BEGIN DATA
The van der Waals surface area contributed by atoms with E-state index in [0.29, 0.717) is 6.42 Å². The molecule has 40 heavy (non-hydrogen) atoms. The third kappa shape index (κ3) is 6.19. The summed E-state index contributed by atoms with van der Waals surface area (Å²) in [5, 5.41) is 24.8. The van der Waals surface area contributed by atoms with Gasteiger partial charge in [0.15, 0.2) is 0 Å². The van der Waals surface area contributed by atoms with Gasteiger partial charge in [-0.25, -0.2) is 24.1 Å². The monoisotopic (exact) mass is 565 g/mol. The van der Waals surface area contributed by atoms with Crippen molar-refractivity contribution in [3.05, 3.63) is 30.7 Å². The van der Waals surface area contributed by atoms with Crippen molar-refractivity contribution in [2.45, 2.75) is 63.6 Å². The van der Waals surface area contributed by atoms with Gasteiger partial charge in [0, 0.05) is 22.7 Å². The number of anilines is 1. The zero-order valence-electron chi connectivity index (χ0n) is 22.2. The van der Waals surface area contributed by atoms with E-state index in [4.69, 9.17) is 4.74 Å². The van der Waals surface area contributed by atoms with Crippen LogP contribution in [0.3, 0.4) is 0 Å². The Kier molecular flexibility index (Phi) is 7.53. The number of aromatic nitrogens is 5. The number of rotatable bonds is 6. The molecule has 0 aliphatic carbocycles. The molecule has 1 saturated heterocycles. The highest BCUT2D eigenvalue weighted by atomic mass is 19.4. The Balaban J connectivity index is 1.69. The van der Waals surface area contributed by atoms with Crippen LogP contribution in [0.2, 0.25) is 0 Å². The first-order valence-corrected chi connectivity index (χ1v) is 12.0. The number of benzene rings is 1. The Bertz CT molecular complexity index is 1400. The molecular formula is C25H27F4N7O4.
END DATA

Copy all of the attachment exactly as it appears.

The van der Waals surface area contributed by atoms with E-state index in [0.29, 0.717) is 6.42 Å². The molecule has 40 heavy (non-hydrogen) atoms. The third kappa shape index (κ3) is 6.19. The summed E-state index contributed by atoms with van der Waals surface area (Å²) in [5, 5.41) is 24.8. The van der Waals surface area contributed by atoms with Gasteiger partial charge in [0.15, 0.2) is 0 Å². The van der Waals surface area contributed by atoms with Gasteiger partial charge in [-0.25, -0.2) is 24.1 Å². The monoisotopic (exact) mass is 565 g/mol. The van der Waals surface area contributed by atoms with Crippen molar-refractivity contribution in [3.05, 3.63) is 30.7 Å². The van der Waals surface area contributed by atoms with Crippen molar-refractivity contribution in [2.45, 2.75) is 63.6 Å². The van der Waals surface area contributed by atoms with Gasteiger partial charge in [0, 0.05) is 22.7 Å². The number of anilines is 1. The zero-order valence-electron chi connectivity index (χ0n) is 22.2. The van der Waals surface area contributed by atoms with E-state index in [4.69, 9.17) is 4.74 Å². The van der Waals surface area contributed by atoms with Crippen LogP contribution in [0.3, 0.4) is 0 Å². The Kier molecular flexibility index (Phi) is 7.53. The number of aromatic nitrogens is 5. The number of rotatable bonds is 6. The molecule has 0 aliphatic carbocycles. The molecule has 1 saturated heterocycles. The highest BCUT2D eigenvalue weighted by atomic mass is 19.4. The Balaban J connectivity index is 1.69. The van der Waals surface area contributed by atoms with Crippen LogP contribution in [0.2, 0.25) is 0 Å². The first-order valence-corrected chi connectivity index (χ1v) is 12.0. The number of benzene rings is 1. The Bertz CT molecular complexity index is 1400. The molecular formula is C25H27F4N7O4.